Title: Burning Down the House
Written by: Robin Green
Directed by: Rob Thompson
Aired: February 3, 1992
Log Line: Maggie receives a double dose of disaster when her mother accidentally burns down her house after announcing she is divorcing Maggie’s father. Meanwhile, Chris searches for the “right” cow as part of his new piece of performance art.
Listen to the podcast discussion of the episode here.
In episode 3.14 “Burning Down the House”, Chris says that repetition is the death of art. Interestingly, this episode features an abundance of artistically-used repetition. On the podcast, we mentioned that there are two pieces of music that recur throughout: a medieval-type piece that is associated with Chris and his moments of inspiration and a piano piece that’s associated with Maggie and her mother (we’ve heard this piece many times since it was first introduced in the episode “Soapy Sanderson”). We also hear two songs that are associated with classic films: “As Time Goes By” from Casablanca, which Chris plays on Maggie’s piano, and “The Blue Danube” by Strauss, which is indelibly linked (in the minds of cinephiles, at least) to 2001: A Space Odyssey. They are repeated here, and the episode is richer for their associations with these films. (It’s worth noting that both the song “As Time Goes By” and the film 2001 are associated with time, an important element in this episode.)
We can’t help but associate Chris’ fear of repetition and crisis of originality with a few other writers. The first writer who comes to mind is Gertrude Stein, who didn’t believe in repetition. In “Portraits and Repetition”, she wrote, “Expressing any thing there can be no repetition because the essence of that expression is insistence, and if you insist you must each time use emphasis and if you use emphasis it is not possible while anybody is alive that they should use exactly the same emphasis.” Stein’s work is steeped in insistence. As she famously wrote (on more than one occasion), “A rose is a rose is a rose is a rose.” (This line is also a predecessor to the opening lyrics of “As Time Goes By”: “You must remember this / A kiss is just a kiss / A sigh is just a sigh.”) And there are many moments in “Burning Down the House” of Stein-ian repetition or insistence. (And the writing of Stein will be referenced later this season.) We were also reminded of Harold Bloom’s theory of the Anxiety of Influence (explored in his book of the same name), in which Bloom argues that major poets misread the work of their predecessors to escape their influence, thereby making their work less derivative. This isn’t what Chris is doing, but he’s worried about being an original artist, rather than a derivative one. Perhaps the poet Kenneth Goldsmith with his theory of uncreative writing would have shifted Chris’ views on originality. Goldsmith’s writing projects often involve no creativity at all. For example, he once retyped an issue of the New York Times, word by word, page by page. (He’s also transcribed traffic and weather reports.) And he is recognized as one of the most important contemporary poets in America. Heck, he was even invited to speak at the White House by Michelle Obama. (Well, this isn’t exactly a marker that someone is a great poet. But trust us: he is an important poet.)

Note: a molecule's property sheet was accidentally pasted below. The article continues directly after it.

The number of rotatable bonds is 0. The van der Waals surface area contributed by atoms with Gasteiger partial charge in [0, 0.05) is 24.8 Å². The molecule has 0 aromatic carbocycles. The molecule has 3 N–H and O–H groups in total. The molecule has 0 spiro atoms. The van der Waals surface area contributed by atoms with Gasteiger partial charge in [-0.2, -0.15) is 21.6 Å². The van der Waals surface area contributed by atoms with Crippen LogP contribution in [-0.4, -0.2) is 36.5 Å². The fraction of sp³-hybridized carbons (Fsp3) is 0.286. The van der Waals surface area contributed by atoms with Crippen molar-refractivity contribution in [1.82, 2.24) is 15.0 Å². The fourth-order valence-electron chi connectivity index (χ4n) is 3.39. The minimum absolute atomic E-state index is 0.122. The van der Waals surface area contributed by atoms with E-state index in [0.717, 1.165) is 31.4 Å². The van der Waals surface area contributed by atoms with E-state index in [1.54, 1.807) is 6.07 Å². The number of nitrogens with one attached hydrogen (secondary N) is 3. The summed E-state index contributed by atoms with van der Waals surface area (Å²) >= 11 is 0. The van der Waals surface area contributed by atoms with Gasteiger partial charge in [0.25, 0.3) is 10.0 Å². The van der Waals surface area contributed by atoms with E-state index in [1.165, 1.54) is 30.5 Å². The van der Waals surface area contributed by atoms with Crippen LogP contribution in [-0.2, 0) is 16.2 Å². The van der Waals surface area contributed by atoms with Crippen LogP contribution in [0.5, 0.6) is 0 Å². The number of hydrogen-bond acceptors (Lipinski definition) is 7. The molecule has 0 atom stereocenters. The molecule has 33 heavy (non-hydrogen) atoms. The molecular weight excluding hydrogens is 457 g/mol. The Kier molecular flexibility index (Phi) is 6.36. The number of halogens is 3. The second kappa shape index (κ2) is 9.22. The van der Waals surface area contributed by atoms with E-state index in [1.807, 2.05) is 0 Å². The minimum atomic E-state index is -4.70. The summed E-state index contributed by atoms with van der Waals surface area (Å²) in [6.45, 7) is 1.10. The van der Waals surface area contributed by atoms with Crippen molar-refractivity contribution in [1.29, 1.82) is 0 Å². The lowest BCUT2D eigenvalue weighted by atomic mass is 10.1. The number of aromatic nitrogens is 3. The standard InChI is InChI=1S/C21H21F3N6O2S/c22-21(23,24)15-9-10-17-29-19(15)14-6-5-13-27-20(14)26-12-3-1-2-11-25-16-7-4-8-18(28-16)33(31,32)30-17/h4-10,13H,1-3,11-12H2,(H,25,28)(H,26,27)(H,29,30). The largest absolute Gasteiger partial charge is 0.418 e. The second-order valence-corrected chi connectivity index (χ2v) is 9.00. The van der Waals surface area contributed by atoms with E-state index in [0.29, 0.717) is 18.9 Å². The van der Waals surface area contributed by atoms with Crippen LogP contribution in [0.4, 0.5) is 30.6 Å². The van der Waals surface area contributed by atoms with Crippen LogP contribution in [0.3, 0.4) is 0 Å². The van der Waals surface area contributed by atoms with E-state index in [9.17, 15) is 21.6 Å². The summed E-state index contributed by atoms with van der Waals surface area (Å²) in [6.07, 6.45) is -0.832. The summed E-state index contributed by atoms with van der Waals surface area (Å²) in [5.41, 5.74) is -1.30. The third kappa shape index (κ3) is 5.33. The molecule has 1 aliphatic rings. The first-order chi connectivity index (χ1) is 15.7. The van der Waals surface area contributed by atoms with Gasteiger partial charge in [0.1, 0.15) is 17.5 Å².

With these thoughts on repetition in mind, we’d like to present a smattering of images culled from this episode that will illustrate some of the ways that repetition is used throughout “Burning Down the House.”
pass, double pass
perfectly green plastic glass
waiting and waiting and waiting and waiting
pow, pow, pow
a pattern of drinking hot lemon water while laying on your back for two and a half years
Katunic + Washington
nothing like a ruined life
Two Bobs who reinvent themselves like a phoenix
groping, visions, poetry, repetition
Repetition is one of the main tools of poets, and in “Burning Down the House” repetition is used poetically. It uses an insistent poetry, even in the final words Chris speaks before the trebuchet launches the piano into the air: “It’s not the thing you fling. It’s the fling itself. Let’s fling something, Cicely.” There’s a music to the repetition of the word “fling” (and the addition of “thing” doesn’t hurt), like the words “groping” and “vision” at the start of his speech. There’s a musicality and an insistent originality to the repetition.
Themes / Recurrences: Creation + destruction; time; art; inspiration; home; death.
The Good: Yes, we love the transcendent moment of the fling. Time seems to stand still while the piano is aloft. There is also the emotional tug of Maggie’s storyline with her mother and Chris’ groping for inspiration — and the right cow. Even the tale of Larry Coe story moved us, largely because Joel seems so oblivious to how he’s upset the applecart of Larry/Bob’s new life in Cicely.
The Bad: We genuinely can’t find anything to fault here. Initially, we were worried about revisiting this episode because it is so beloved and the fling scene and speech are so oft-cited as a high-water mark for the series. But the episode delivers on all levels.
The Notable: We love the small details of Ruth-Anne’s shirt (with cows), Shelly’s earrings (at one point they’re cows), and — best of all — Maggie’s sweater with a tree, house, and cows.
On’s Rating: 10 out of 10.
Shane’s Rating: 10 out of 10.
That was such a great end to the episode.